On November 22, 1963, Abraham Zapruder left his office hoping for a glimpse of President John F. Kennedy's motorcade as it passed by Dealey Plaza. A Russian Jewish immigrant who wholeheartedly loved his home in America, Abe thrilled at the chance to see the young president in person--and perhaps to bring back a home movie of this once-in-a-lifetime moment for his family. The twenty-six seconds of Abraham Zapruder's footage depicting the JFK assassination is w iconic, forever embedded in American culture and identity. The first major instance of citizen journalism, this amateur film forced Abraham Zapruder to face unprecedented dilemmas: How to handle his unexpected ownership of a vitally important yet unspeakably terrible piece of American history? How to aid the U.S. government and, at the same time, fend off the swarm of reporters grasping to purchase the film? How to make the best decisions to ensure the film was safeguarded--but never exploited? Now Abraham's granddaughter, Alexandra Zapruder, uses previously sealed archival sources, her family's personal records, and interviews to delve into the film's fraught history--its chance beginning, the frantic moments and crucial decisions following the assassination, its controversial ownership by LIFE Magazine, its use in the major assassination investigations, the persistent battles over control of the images, and its impact on American art, film, and literature. Zapruder traces issues of ownership, privacy, and ethics through the decades, as the film sparked debates on the public representation of violence, the media's role in disseminating information, and how personal property becomes public legacy. Throughout this complex history, Zapruder traces the intertwined lives of the film and her family, fusing the private and public to create a complete narrative of the Zapruder film for the first time. She shows how twenty-six seconds of footage changed her family and, at the same time, challenged American society, media, and culture, raising new questions that came to define our age.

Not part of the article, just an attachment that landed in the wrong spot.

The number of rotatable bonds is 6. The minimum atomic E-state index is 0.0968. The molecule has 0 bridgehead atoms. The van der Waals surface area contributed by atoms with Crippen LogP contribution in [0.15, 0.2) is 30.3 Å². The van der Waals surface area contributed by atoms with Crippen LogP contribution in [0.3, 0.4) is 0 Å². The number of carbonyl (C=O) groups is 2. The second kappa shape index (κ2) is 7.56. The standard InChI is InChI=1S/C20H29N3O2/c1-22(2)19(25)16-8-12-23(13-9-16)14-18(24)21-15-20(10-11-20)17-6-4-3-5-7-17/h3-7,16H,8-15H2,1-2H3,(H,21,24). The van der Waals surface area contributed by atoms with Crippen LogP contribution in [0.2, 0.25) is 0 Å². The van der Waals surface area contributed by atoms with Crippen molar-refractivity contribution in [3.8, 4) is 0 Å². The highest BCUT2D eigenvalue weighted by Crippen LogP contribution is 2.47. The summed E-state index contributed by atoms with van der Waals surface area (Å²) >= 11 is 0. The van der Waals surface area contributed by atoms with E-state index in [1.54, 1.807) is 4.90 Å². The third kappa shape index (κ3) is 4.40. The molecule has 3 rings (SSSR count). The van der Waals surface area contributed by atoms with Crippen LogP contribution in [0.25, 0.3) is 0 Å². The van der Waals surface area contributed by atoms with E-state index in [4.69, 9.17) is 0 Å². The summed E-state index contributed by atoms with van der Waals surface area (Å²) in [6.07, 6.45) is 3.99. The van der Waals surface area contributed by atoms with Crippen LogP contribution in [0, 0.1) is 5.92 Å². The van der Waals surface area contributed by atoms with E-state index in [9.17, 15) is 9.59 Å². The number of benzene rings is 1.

Alexandra Zapruder began her career on the founding staff of the United States Holocaust Memorial Museum in Washington, D.C. A graduate of Smith College, she later earned her Master's Degree in Education at Harvard University. She is the author of Salvaged Pages: Young Writers' Diaries of the Holocaust, which won the National Jewish Book Award in the Holocaust category. She also served as the guest curator for an exhibition of original diaries at Holocaust Museum Houston. She wrote and co-produced I'm Still Here, a documentary film for young audiences based onSalvaged Pages, which was awarded the Jewish Image Award for Best Television Special by the National Foundation for Jewish Culture and was nominated for two Emmy awards. Alexandra has traveled around the country and spoken to thousands of teachers, students, and others about her work.